After several successful years appearing in various television (“Fame,” “Hill Street Blues”) and film (“King of the Mountain,” “The Lightship”) William Forsythe made an impact on filmgoers everywhere as escaped convict Evelle Snoats in the Coen Brothers comedy “Raising Arizona.” This led to featured roles in films like “Weeds,” “Dick Tracy,” “Out for Justice” and “American Me,” in which he gives one of my favorite performances – that of JD, a Caucasian gang member who acts Chicano. He continued to find success with roles in films like “The Waterdance,” “The Rock,” “Blue Streak” and “The Librarians,” which he also wrote. He also had a memorable turn as Al Capone in the television series “The Untouchables.” He recently completed a stint on the acclaimed HBO series “Boardwalk Empire” and will soon be seen as former boxer Jake LaMotta in the “Raging Bull” follow-up entitled “The Bronx Bull.” While promoting his current film, “Happy in the Valley,” Mr. Forsythe took some time to answer some questions. We traded blizzard stories (I was in the middle of one when we spoke and he had just dug himself out of one the week before) for a few moments before he talked about his new film, “Boardwalk Empire” and what could be next for him behind the camera.
Mike Smith: Introduce us to your character in “Happy in the Valley,” photographer Stewart Fox.
William Forsythe: What kind of introduction would you like? He’s pretty “balls to the wall!” What I think is amazing about Stewart as a character is that he’s a guy that has basically lived on the very bottom of the Hollywood scene. He worked his way up and rose to the top of his profession. He’s now fallen back down.
MS: What about the character drew you to the project?
WF: What drew me to the project is that this guy has seen it all in the course of his life and he’s been at the top of his game. And now, at this point of his life, he’s back at the very bottom. He’s become bitter. He has a drinking problem. He has a drug problem. And what really drew me to this picture is that you have this world that is really seedy and ugly as the backdrop. It’s really a story about his epiphany. One of the main things is that this guy, who has been everywhere, really learns that he needs to go back to the beginning…to where it all began. It’s such an uplifting story, especially for a film that’s set in the porn business.
MS: Stewart is described as “The World’s Greatest Erotic Photographer.” What exactly does that entail?
WF: I think it entails different things that occur during his life and career. In the beginning he was touted as one of the great photographers. He did very classy shoots…very classy and erotic shoots. But at this point in the game…as the porn world goes from film to digital….it’s like boxing is being replaced by crazy cage fighting…this world that he once knew has changed. In order to support himself he has to take himself to the bottom of the industry. He makes money but the amount of dignity he can take home with him is literally none.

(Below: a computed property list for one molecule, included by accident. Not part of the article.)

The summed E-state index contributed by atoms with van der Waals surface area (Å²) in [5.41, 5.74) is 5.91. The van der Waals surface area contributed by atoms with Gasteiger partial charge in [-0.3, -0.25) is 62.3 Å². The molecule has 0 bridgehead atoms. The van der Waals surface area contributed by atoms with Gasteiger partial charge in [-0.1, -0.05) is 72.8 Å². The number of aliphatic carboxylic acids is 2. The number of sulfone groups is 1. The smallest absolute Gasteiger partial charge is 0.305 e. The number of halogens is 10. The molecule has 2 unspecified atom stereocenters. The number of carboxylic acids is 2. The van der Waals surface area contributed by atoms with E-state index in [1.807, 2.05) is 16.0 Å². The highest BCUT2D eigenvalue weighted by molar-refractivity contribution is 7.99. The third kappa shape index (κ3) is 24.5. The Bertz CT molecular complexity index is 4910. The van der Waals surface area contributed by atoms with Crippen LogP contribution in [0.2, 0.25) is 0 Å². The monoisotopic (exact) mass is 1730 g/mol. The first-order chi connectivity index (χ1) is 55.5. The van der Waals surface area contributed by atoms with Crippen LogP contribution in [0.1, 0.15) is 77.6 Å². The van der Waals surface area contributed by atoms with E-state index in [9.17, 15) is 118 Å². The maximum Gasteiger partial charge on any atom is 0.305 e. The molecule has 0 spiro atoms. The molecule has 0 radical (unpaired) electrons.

MS: You’ve had such great success in both film and television projects. Do you have a preferred medium to work in?
WF: I love to make movies. Movies are my favorite. I love to take a story and tell the whole story from beginning to end. I enjoy television too but basically every week you get handed new pages and you don’t have a lot of control about where the story is going. And there are so many types of films. I’ve done my share of big studio pictures. But when you take on a beautiful independent film like “Happy in the Valley” you can see the magic happen…it’s the closest thing to the old feeling I used to get on stage. It reminded me of going off and doing summer stock.
MS: Speaking of getting pages and finding out you’re no longer on the show, do you miss the experience of working on “Boardwalk Empire?”
WF: I had a great time working on that show and I miss all of the people involved. The one thing about “Boardwalk Empire” – to the man and woman – is that people were dedicated to putting out something special. And that is not as common as it used to be. And that aspect of it I miss. But I knew….when I entered “Boardwalk Empire” everything was rolling along fine…but I knew the minute that I killed those two girls that I had a thunderbolt hanging over my head. And it’s true. You do find out on the day. They hand you your pages and you’re dead!
MS: You wrote the film “The Librarians” and you’ve produced several projects. Do you ever see yourself sitting in the director’s chair? WF: I do. I’ve had a couple offers and I certainly have a lot of scripts that I’ve written. So yes, I do.
MS: Any word on when “The Bronx Bull” will be released?
WF: I’m not sure on the exact date. The last time I spoke to the producers they were shooting for late spring. They’re hoping for an initial theatrical release of 20-25 cities but they haven’t set a release date yet.
MS: Thank you again for your time this morning.
WF: Thank you. And stay strong in that blizzard, buddy!